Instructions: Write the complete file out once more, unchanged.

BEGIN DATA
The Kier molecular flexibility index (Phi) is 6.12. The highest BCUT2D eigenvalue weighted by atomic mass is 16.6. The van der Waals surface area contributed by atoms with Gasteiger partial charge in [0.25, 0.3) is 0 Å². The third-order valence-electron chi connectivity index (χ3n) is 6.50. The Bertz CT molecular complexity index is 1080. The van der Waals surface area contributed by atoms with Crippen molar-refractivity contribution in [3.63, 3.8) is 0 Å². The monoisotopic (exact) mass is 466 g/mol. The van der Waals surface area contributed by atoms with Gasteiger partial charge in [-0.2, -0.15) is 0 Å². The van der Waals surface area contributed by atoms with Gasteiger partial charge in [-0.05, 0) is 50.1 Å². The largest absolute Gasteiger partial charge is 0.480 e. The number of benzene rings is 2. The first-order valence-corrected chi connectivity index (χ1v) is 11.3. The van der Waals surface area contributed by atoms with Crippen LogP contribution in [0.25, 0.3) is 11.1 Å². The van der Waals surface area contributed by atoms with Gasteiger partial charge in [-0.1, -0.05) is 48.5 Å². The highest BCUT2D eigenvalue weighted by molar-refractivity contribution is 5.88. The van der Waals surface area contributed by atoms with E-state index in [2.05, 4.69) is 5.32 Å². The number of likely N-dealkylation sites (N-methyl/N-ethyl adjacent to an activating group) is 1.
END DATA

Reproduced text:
The Kier molecular flexibility index (Phi) is 6.12. The highest BCUT2D eigenvalue weighted by atomic mass is 16.6. The van der Waals surface area contributed by atoms with Gasteiger partial charge in [0.25, 0.3) is 0 Å². The third-order valence-electron chi connectivity index (χ3n) is 6.50. The Bertz CT molecular complexity index is 1080. The van der Waals surface area contributed by atoms with Crippen molar-refractivity contribution in [3.63, 3.8) is 0 Å². The monoisotopic (exact) mass is 466 g/mol. The van der Waals surface area contributed by atoms with Gasteiger partial charge in [-0.2, -0.15) is 0 Å². The van der Waals surface area contributed by atoms with Gasteiger partial charge in [-0.05, 0) is 50.1 Å². The largest absolute Gasteiger partial charge is 0.480 e. The number of benzene rings is 2. The first-order valence-corrected chi connectivity index (χ1v) is 11.3. The van der Waals surface area contributed by atoms with Crippen LogP contribution in [0.25, 0.3) is 11.1 Å². The van der Waals surface area contributed by atoms with Gasteiger partial charge in [-0.1, -0.05) is 48.5 Å². The highest BCUT2D eigenvalue weighted by molar-refractivity contribution is 5.88. The van der Waals surface area contributed by atoms with E-state index in [2.05, 4.69) is 5.32 Å². The number of likely N-dealkylation sites (N-methyl/N-ethyl adjacent to an activating group) is 1.